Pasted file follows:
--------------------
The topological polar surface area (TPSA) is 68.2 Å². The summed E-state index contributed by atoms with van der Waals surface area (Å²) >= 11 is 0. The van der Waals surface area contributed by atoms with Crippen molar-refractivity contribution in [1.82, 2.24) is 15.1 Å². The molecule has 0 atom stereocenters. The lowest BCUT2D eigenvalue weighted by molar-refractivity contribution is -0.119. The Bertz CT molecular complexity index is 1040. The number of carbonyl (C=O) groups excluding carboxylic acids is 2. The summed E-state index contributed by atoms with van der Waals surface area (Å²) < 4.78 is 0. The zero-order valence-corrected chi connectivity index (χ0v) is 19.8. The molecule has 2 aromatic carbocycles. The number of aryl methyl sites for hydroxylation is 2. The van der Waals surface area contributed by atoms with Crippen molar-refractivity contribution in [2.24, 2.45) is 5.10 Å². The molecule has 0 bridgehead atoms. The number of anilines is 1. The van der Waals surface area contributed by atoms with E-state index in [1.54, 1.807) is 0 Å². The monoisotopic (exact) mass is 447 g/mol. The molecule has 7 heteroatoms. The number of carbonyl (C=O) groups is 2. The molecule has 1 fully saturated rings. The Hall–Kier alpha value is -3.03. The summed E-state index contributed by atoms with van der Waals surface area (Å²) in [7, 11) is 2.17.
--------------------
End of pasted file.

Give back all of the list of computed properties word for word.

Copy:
The topological polar surface area (TPSA) is 68.2 Å². The summed E-state index contributed by atoms with van der Waals surface area (Å²) >= 11 is 0. The van der Waals surface area contributed by atoms with Crippen molar-refractivity contribution in [1.82, 2.24) is 15.1 Å². The molecule has 0 atom stereocenters. The lowest BCUT2D eigenvalue weighted by molar-refractivity contribution is -0.119. The Bertz CT molecular complexity index is 1040. The number of carbonyl (C=O) groups excluding carboxylic acids is 2. The summed E-state index contributed by atoms with van der Waals surface area (Å²) < 4.78 is 0. The zero-order valence-corrected chi connectivity index (χ0v) is 19.8. The molecule has 2 aromatic carbocycles. The number of aryl methyl sites for hydroxylation is 2. The van der Waals surface area contributed by atoms with Crippen molar-refractivity contribution in [2.24, 2.45) is 5.10 Å². The molecule has 0 bridgehead atoms. The number of anilines is 1. The van der Waals surface area contributed by atoms with E-state index in [1.54, 1.807) is 0 Å². The monoisotopic (exact) mass is 447 g/mol. The molecule has 7 heteroatoms. The number of carbonyl (C=O) groups is 2. The molecule has 1 fully saturated rings. The Hall–Kier alpha value is -3.03. The summed E-state index contributed by atoms with van der Waals surface area (Å²) in [7, 11) is 2.17.